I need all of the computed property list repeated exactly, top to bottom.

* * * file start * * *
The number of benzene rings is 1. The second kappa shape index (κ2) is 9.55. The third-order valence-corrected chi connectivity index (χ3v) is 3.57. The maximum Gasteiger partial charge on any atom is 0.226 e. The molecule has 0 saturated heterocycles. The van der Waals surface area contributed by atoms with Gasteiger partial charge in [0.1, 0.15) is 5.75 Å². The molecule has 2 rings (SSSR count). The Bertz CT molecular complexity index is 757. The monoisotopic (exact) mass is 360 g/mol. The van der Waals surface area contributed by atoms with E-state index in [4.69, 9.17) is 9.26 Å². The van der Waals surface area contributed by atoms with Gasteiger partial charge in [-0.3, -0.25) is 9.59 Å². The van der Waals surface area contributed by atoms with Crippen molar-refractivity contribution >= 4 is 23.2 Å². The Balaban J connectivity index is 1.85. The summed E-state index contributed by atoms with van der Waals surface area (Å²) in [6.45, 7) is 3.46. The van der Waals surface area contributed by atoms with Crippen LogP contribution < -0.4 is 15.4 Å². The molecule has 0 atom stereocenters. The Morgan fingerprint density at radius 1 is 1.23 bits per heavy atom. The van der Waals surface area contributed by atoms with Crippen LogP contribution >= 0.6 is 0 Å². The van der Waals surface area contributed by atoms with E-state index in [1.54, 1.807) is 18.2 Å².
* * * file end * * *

The number of benzene rings is 1. The second kappa shape index (κ2) is 9.55. The third-order valence-corrected chi connectivity index (χ3v) is 3.57. The maximum Gasteiger partial charge on any atom is 0.226 e. The molecule has 0 saturated heterocycles. The van der Waals surface area contributed by atoms with Gasteiger partial charge in [0.1, 0.15) is 5.75 Å². The molecule has 2 rings (SSSR count). The Bertz CT molecular complexity index is 757. The monoisotopic (exact) mass is 360 g/mol. The van der Waals surface area contributed by atoms with E-state index in [4.69, 9.17) is 9.26 Å². The van der Waals surface area contributed by atoms with Gasteiger partial charge in [-0.3, -0.25) is 9.59 Å². The van der Waals surface area contributed by atoms with Crippen molar-refractivity contribution >= 4 is 23.2 Å². The Balaban J connectivity index is 1.85. The summed E-state index contributed by atoms with van der Waals surface area (Å²) in [6.45, 7) is 3.46. The van der Waals surface area contributed by atoms with Crippen LogP contribution < -0.4 is 15.4 Å². The molecule has 0 atom stereocenters. The Morgan fingerprint density at radius 1 is 1.23 bits per heavy atom. The van der Waals surface area contributed by atoms with Crippen LogP contribution >= 0.6 is 0 Å². The van der Waals surface area contributed by atoms with E-state index in [1.54, 1.807) is 18.2 Å².